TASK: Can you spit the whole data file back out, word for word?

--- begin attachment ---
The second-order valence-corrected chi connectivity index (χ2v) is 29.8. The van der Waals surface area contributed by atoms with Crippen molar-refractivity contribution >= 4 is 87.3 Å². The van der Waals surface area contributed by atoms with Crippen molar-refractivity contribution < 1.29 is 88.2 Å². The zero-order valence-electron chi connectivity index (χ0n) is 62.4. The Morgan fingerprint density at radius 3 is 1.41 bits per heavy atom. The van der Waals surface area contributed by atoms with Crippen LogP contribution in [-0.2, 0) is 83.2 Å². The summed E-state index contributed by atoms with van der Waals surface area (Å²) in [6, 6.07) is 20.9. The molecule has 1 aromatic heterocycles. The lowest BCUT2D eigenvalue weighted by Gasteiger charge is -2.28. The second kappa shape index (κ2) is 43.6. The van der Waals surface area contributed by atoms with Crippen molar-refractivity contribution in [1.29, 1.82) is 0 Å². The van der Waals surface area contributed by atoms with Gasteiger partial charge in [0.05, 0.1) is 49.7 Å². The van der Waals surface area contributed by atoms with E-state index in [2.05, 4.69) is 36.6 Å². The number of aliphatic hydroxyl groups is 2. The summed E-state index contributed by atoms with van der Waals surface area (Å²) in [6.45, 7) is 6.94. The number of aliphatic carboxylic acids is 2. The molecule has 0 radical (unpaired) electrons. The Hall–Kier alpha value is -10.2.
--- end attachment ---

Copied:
The second-order valence-corrected chi connectivity index (χ2v) is 29.8. The van der Waals surface area contributed by atoms with Crippen molar-refractivity contribution >= 4 is 87.3 Å². The van der Waals surface area contributed by atoms with Crippen molar-refractivity contribution < 1.29 is 88.2 Å². The zero-order valence-electron chi connectivity index (χ0n) is 62.4. The Morgan fingerprint density at radius 3 is 1.41 bits per heavy atom. The van der Waals surface area contributed by atoms with Crippen LogP contribution in [-0.2, 0) is 83.2 Å². The summed E-state index contributed by atoms with van der Waals surface area (Å²) in [6, 6.07) is 20.9. The molecule has 1 aromatic heterocycles. The lowest BCUT2D eigenvalue weighted by Gasteiger charge is -2.28. The second kappa shape index (κ2) is 43.6. The van der Waals surface area contributed by atoms with Crippen molar-refractivity contribution in [1.29, 1.82) is 0 Å². The van der Waals surface area contributed by atoms with Gasteiger partial charge in [0.05, 0.1) is 49.7 Å². The van der Waals surface area contributed by atoms with E-state index in [2.05, 4.69) is 36.6 Å². The number of aliphatic hydroxyl groups is 2. The summed E-state index contributed by atoms with van der Waals surface area (Å²) in [6.45, 7) is 6.94. The number of aliphatic carboxylic acids is 2. The molecule has 0 radical (unpaired) electrons. The Hall–Kier alpha value is -10.2.